The micro-indentation technique was newly developed for investigating rupture and repair of passive films. The technique was applied to pure iron and aluminum surfaces. The rupture and repair behavior of the passive films was explained. It is clearly shown that rupture of passive films formed on the metal surface is affected by the mechanical properties including film thickness of and stress in the passive film.
The hydrogen embrittlement susceptibility of SUS304 steel in high-pressure hydrogen (H2) gas at 250°C was studied using the slow strain rate testing (SSRT) in high-temperature and high-pressure H2 gas. In high-pressure H2 gas, SUS304 (UNS S30400) steel showed clear susceptibility to embrittlement at room temperature (RT), but very low one at 250°C, that was the same level with SUS316L (UNS S31603) steel at RT. This suggests SUS304 steel would be utilized as a substitute of SUS316L, which has been conventionally used for the equipment or the piping to handle high-pressure H2 gas.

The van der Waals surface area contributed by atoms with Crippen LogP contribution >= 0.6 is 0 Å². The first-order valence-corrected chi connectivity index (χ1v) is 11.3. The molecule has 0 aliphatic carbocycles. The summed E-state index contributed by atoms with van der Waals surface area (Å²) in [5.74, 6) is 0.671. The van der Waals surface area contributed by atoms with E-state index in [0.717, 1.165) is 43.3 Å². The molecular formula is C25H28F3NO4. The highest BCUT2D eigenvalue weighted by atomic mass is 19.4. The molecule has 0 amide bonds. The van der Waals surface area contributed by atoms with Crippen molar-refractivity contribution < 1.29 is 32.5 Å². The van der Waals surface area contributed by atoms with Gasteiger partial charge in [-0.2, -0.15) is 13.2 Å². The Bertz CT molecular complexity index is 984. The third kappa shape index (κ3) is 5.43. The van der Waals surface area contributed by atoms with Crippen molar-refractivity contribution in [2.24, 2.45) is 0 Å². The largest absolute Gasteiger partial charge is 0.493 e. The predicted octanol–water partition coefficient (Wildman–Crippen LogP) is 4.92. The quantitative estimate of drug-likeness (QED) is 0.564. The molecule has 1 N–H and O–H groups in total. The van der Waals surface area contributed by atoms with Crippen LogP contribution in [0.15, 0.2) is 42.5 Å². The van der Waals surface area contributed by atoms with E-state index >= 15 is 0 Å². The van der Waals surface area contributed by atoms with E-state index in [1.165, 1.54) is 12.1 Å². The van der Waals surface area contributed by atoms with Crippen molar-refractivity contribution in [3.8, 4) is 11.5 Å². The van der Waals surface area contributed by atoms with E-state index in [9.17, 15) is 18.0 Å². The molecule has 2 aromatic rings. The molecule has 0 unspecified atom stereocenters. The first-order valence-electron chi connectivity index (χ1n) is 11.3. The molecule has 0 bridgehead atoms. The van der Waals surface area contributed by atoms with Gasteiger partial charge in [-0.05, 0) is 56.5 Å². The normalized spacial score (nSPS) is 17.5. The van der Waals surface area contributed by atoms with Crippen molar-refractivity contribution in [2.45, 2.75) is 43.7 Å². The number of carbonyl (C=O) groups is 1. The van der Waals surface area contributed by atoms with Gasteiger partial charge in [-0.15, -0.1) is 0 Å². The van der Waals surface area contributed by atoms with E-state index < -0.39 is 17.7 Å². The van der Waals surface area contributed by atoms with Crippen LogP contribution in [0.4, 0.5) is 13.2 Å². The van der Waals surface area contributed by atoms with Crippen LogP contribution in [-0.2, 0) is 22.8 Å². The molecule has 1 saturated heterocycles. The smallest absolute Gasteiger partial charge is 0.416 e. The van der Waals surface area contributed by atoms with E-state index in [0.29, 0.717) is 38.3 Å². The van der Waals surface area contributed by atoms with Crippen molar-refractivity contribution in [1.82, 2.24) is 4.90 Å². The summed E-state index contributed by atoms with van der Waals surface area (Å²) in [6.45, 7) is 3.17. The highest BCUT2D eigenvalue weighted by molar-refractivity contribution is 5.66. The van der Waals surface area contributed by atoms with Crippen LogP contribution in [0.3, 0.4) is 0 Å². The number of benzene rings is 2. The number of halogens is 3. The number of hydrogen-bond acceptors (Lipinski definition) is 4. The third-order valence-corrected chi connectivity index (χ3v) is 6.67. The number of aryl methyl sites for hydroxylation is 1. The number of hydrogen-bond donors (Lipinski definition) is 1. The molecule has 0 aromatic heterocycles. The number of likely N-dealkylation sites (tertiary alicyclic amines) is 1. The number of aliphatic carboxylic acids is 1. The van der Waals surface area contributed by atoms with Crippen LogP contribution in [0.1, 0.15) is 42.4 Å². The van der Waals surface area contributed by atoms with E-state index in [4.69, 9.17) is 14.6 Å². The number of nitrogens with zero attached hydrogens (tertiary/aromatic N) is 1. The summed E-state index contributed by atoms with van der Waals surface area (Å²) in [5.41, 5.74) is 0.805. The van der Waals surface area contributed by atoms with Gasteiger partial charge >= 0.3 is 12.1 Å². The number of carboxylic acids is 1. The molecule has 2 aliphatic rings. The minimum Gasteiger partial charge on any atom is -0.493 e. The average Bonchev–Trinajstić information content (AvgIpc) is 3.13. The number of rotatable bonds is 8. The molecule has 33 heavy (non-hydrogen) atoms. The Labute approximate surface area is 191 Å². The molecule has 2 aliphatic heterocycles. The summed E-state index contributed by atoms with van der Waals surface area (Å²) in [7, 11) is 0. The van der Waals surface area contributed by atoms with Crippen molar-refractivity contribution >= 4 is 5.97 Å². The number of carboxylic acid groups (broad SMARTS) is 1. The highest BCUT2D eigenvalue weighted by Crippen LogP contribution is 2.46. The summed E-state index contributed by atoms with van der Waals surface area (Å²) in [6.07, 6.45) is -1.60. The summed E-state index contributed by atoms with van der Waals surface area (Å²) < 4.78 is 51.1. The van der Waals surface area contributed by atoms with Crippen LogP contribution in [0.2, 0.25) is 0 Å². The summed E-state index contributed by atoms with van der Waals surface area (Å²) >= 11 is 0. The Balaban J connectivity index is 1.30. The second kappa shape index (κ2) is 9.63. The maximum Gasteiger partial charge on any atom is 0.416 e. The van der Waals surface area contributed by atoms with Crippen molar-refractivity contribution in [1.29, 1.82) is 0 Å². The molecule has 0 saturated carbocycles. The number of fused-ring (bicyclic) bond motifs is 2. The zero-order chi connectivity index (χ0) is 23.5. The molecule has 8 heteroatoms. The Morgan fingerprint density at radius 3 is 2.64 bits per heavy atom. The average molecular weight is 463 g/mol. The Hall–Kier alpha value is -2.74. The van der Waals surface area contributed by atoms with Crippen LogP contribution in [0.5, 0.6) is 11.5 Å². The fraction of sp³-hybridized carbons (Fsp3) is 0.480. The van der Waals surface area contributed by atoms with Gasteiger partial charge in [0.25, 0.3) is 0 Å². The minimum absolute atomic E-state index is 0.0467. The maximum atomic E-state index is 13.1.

Effects of test temperature and plastic strain on hydrogen absorption to low alloy steels, and these effects on hydrogen embrittlement were investigated in gaseous hydrogen environments at 45 MPa. At room temperature, hydrogen did not enter into the samples with no strain, while plastic strain in gaseous hydrogen accelerated hydrogen absorption. The amount of absorbed hydrogen increased with an increase in test temperature above 50°C. Slow strain rate tests (SSRT) at room temperature gave more severe results than four point bend tests (4PBT) in gaseous hydrogen at room temperature. This was due to the acceleration of hydrogen absorption by dynamic strain in gaseous hydrogen in SSRT. Cracks hardly occurred in 4PBT after exposure in gaseous hydrogen at 150°C. The mechanism was assumed that degassing of hydrogen from the specimens during cooling or stabilization of hydrogen in the steels at elevated temperatures.